PROPOSITION 6 BOOK XIII

Proposition 6. If a rational straight line be cut in extreme and mean ratio, each of the segments is the irrational straight line called apotome. [p. 450]

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Let AB be a rational straight line, let it be cut in extreme and mean ratio at C, and let AC be the greater segment; I say that each of the straight lines AC, CB is the irrational straight line called apotome.
For let BA be produced, and let AD be made half of BA.
Since then the straight line AB has been cut in extreme and mean ratio, and to the greater segment AC is added AD which is half of AB, therefore the square on CD is five times the square on DA. [XIII. 1]
Therefore the square on CD has to the square on DA the ratio which a number has to a number; therefore the square on CD is commensurable with the square on DA. [X. 6]
But the square on DA is rational, for DA is rational, being half of AB which is rational; therefore the square on CD is also rational; [X. Def. 4] therefore CD is also rational.
And, since the square on CD has not to the square on DA the ratio which a square number has to a square number, therefore CD is incommensurable in length with DA; [X. 9] therefore CD, DA are rational straight lines commensurable in square only; therefore AC is an apotome. [X. 73]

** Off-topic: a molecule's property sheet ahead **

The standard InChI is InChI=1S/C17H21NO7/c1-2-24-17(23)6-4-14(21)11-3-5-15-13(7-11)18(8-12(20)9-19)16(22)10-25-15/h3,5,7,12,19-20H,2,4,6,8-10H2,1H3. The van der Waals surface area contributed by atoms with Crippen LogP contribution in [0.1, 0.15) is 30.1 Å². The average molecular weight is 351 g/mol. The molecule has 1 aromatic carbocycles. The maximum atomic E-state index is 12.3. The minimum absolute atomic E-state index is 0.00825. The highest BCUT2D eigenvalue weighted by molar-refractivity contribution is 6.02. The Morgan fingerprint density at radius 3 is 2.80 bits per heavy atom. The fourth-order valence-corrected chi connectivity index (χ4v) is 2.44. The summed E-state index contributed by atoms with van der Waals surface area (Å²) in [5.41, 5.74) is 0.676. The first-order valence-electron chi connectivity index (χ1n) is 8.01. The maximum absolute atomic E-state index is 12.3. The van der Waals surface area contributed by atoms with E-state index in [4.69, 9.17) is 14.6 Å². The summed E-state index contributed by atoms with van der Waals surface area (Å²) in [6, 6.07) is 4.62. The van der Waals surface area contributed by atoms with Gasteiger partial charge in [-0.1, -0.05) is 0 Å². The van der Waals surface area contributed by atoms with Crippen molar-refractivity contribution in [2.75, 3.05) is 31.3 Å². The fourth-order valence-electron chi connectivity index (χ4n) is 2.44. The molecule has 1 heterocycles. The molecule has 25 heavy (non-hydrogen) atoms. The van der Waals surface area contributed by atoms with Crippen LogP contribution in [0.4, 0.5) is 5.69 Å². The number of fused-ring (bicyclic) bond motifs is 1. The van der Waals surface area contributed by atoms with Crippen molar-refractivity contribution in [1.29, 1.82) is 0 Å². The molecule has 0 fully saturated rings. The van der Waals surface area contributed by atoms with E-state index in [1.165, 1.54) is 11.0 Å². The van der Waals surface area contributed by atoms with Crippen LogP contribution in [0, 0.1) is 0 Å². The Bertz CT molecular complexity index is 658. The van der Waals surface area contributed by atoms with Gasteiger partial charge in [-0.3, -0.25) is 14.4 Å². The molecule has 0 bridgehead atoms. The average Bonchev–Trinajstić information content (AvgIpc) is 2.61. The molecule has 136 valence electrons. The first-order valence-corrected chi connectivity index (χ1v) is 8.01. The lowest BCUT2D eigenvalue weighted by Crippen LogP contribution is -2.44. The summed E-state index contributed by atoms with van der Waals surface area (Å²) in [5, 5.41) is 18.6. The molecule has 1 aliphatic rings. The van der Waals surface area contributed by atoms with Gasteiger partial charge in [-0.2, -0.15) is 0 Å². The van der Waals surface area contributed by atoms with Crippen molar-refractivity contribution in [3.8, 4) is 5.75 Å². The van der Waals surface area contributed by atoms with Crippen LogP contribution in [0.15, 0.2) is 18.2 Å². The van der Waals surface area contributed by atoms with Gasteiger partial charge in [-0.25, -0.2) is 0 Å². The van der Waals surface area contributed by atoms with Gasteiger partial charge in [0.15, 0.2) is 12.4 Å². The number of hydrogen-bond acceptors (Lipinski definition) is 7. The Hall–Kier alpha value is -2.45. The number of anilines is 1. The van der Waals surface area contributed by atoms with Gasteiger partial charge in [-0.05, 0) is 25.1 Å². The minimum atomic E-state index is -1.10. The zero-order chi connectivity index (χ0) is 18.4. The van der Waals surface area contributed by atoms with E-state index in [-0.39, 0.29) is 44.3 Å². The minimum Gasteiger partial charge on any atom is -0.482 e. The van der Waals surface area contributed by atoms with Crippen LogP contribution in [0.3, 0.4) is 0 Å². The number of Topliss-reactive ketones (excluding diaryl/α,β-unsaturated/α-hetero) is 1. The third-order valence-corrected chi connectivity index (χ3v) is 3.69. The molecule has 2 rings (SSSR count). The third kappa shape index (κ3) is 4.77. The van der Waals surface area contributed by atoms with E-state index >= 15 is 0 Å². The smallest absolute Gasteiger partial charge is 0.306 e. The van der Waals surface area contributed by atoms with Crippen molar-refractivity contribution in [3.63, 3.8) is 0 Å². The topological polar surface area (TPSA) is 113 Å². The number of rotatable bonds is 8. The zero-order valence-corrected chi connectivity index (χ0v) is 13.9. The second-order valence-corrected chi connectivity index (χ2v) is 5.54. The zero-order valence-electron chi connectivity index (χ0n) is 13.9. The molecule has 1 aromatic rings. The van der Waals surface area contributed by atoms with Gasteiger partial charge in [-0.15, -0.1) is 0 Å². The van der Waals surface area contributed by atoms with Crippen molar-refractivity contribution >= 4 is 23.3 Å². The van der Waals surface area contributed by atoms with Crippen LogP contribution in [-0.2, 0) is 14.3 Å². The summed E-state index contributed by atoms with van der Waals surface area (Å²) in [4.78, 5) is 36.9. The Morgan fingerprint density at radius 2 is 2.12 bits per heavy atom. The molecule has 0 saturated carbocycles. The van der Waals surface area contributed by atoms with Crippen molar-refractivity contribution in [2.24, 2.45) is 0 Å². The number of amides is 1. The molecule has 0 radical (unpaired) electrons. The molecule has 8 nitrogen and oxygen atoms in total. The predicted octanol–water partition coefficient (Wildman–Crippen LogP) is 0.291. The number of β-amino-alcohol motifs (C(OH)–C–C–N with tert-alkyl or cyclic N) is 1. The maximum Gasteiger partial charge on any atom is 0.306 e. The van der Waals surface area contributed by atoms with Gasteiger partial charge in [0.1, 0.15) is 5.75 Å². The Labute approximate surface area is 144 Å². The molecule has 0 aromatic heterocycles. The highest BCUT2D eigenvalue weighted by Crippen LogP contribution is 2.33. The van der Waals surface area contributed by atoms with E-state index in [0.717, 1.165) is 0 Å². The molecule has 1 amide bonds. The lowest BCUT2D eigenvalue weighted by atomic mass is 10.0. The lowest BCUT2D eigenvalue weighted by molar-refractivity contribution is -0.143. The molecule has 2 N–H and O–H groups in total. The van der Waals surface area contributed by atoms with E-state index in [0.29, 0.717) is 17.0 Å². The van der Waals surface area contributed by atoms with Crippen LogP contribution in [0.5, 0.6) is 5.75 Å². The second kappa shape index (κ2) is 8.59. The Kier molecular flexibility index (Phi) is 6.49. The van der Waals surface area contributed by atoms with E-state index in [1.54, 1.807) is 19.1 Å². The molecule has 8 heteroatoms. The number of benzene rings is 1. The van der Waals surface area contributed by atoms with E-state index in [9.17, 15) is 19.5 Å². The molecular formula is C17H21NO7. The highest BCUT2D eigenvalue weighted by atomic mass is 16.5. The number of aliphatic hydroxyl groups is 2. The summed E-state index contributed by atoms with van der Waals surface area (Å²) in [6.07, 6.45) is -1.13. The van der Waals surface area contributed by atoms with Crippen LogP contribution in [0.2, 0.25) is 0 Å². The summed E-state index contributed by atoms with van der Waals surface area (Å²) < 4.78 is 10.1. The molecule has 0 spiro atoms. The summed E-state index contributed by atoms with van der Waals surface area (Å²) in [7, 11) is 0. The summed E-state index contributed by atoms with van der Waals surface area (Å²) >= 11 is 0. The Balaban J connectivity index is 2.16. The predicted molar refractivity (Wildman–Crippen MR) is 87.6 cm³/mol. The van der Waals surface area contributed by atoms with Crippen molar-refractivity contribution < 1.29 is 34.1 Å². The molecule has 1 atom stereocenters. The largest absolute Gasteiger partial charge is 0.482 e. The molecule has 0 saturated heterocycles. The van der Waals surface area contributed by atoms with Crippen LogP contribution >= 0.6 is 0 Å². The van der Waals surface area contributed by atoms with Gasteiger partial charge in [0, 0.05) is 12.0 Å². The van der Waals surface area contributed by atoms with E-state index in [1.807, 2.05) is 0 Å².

Again, since AB has been cut in extreme and mean ratio, and AC is the greater segment, therefore the rectangle AB, BC is equal to the square on AC. [VI. Def. 3, VI. 17]
Therefore the square on the apotome AC, if applied to the rational straight line AB, produces BC as breadth.
But the square on an apotome, if applied to a rational straight line, produces as breadth a first apotome; [X. 97] therefore CB is a first apotome. [p. 451]
And CA was also proved to be an apotome.
Therefore etc.
Q. E. D.


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D.E.Joyce

Clark University

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The thirteen books of Euclid's Elements translated from the text of Heiberg with introduction and commentary.
Copyright Thomas Little Heath, 1908


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